A 2017 study published in the Journal of Alzheimer’s Disease looked at genes associated with both height and the development of Alzheimer’s disease and found a number of overlaps. The researchers concluded that for every 6.5 cm (2.5 inch) increase in height, risk of Alzheimer’s was reduced by about 10 percent. They suggested that the same biological processes that influence height may also influence whether or not someone develops Alzheimer’s.
Nevertheless, Alzheimer’s is a complex disease involving both genetic and environmental factors. As a 2011 study led by Dr. Venla S. Laitala pointed out, adverse environmental exposures in utero, childhood, and adolescence can all contribute to cognitive decline in old age. After examining sets of biologically identical twins raised in different living conditions, the researchers concluded that "environmental factors exerted a greater impact on cognitive performance in shorter participants, whereas in taller participants’ it was explained mainly by genetic factors."
Shorter people live longer
In a lot of ways, vertically challenged people get the short end of the stick (no pun intended). Their height influences their risk for a number of health conditions, after all. But surprisingly, despite all of that, shorter people surpass tall people in longevity.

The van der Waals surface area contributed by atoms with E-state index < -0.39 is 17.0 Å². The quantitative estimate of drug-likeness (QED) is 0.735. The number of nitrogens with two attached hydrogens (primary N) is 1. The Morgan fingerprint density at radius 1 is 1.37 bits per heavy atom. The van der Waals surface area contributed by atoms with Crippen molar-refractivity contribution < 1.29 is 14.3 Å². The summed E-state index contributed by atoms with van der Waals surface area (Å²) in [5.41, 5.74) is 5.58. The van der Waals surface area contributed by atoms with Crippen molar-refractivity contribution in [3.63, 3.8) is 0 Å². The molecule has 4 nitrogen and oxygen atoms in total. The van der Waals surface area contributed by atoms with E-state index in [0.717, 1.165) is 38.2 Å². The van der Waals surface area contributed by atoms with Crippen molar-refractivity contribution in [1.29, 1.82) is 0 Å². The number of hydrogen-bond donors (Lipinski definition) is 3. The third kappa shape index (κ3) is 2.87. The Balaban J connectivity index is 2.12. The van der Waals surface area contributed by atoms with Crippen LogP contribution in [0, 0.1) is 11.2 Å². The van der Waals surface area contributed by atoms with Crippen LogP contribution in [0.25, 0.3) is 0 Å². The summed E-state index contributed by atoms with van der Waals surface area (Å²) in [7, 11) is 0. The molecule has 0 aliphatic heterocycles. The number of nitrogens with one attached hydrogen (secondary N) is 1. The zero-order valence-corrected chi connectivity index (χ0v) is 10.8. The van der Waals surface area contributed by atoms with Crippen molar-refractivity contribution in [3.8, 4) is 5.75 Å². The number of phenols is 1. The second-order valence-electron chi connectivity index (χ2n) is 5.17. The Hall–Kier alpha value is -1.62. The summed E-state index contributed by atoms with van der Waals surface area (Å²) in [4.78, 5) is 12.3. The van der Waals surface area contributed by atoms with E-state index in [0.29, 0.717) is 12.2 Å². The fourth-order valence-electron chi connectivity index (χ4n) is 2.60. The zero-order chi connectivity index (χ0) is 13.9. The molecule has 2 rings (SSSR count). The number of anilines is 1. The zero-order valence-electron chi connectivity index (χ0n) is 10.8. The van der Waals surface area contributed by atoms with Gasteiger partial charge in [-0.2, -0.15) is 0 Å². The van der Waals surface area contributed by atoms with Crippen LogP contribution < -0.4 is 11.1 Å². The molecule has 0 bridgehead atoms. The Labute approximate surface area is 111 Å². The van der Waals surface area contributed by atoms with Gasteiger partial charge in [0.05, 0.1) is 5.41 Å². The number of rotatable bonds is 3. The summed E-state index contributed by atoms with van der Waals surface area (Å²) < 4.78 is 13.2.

One paper published in Life Sciences pointed out that "shorter, smaller bodies have lower death rates and fewer diet-related chronic diseases, especially past middle age." The authors noted that this is true among animals as well as humans. There may even be a genetic basis for this.
A study published in the journal PLoS One in 2014 found that taller men were less likely to have a particular version of the FOXO3 gene. This gene is believed to help trigger apoptosis (the death of diseased or damaged cells), which is thought to play an important role in many diseases. FOXO3 has been nicknamed the "longevity gene" because certain variants have been strongly linked to a longer lifespan. The average life expectancy in the United States is 78.6 years, but if you’re short, you’ve got a better chance of sailing past that number into your 80s, 90s, or beyond.